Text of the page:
Witches' Sabbath (Spanish: El Aquelarre) is a 1798 oil on canvas by the Spanish artist Francisco Goya. Today it is held in the Museo Lázaro Galdiano, Madrid.
It was purchased in 1798 along with five other paintings related to witchcraft by the Duke and Duchess of Osuna. The acquisition of the witchcraft paintings is attributed to the duchess rather than her husband, but it is not known whether they were commissioned or bought after completion. In the twentieth century the painting was purchased by the financier José Lázaro Galdiano and donated to the Spanish state on his death.
Witches' Sabbath shows the devil in the form of a garlanded goat, surrounded by a coven of disfigured, young and aging witches in a moonlit barren landscape. The goat possesses large horns and is crowned by a wreath of oak leaves. An old witch holds an infant in her hands. The devil seems to be acting as priest at an initiation ceremony for the child, though popular superstition at the time believed the devil often fed on children and human fetuses. The skeletons of two infants can be seen; one discarded to the left, the other held by a crone in the centre foreground.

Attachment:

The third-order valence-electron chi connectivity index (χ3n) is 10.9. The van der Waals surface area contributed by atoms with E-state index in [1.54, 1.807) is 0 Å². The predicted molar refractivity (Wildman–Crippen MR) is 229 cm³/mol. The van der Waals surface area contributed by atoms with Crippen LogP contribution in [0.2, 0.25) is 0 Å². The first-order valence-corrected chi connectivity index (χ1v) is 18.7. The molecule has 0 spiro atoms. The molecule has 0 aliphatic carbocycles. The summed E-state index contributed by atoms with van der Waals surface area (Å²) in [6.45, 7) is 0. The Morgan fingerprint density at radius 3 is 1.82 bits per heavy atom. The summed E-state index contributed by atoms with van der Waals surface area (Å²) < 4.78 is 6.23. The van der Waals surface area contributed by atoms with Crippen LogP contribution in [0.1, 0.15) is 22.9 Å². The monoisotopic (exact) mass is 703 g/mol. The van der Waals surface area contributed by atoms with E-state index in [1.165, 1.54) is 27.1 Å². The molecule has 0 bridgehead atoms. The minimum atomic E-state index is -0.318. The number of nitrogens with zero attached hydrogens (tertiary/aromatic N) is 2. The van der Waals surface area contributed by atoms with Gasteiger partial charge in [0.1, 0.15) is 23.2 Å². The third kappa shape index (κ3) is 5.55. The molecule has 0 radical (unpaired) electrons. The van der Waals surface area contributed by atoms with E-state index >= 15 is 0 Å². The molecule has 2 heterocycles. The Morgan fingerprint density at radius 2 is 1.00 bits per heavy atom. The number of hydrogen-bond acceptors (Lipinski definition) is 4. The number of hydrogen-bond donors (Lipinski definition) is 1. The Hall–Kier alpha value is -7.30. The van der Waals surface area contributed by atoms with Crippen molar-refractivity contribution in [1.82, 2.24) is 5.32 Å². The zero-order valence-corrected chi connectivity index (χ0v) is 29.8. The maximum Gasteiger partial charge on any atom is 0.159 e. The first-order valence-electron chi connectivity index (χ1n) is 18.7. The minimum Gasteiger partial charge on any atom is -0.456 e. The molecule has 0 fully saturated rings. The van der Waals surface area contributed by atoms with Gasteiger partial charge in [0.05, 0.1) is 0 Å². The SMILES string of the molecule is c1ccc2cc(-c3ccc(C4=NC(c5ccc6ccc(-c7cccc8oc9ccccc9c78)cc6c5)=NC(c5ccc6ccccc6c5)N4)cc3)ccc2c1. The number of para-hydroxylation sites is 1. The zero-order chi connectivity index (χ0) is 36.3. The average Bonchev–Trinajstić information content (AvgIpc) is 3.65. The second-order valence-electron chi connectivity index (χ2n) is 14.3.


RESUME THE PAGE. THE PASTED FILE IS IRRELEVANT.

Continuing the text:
Typical of the imagery of witchcraft, many of the symbols used are inverted. The goat extends his left rather than right hoof towards the child, while the quarter moon faces out of the canvas at the top left corner. In the middle high-ground, a number of bats can be seen flying overhead, their flocking motion echoing the curve of the crescent moon.
Goya used the imagery of covens of witches in a number of works, most notably in one of his Black Paintings, Witches' Sabbath or The Great He-Goat (1821–1823).
Interest in the supernatural was a feature of Romanticism, and is to be found for example in Weber's opera Der Freischütz. However, in a Spanish context, Goya's paintings have been seen as a protest against those who upheld and enforced the values of the Spanish Inquisition, which had been active in Witch hunting during the seventeenth-century Basque witch trials. The later Witches Sabbath was painted as a bitter struggle raged between liberals and those in favour of a church and a royalist-lead state, which culminated in the so-called Ominous Decade (1823-1833). Both paintings can be seen as an attack on the superstitious beliefs rife in Spain during a period when tales of midnight gatherings of witches and the appearance of the devil were commonplace among the rural populace. They reflect the artist's disdain for the popular tendency towards superstition and the church-led return to medieval fears. Goya's depictions of such scenes mocked what he saw as medieval fears exploited by the established order for political and capital gain.
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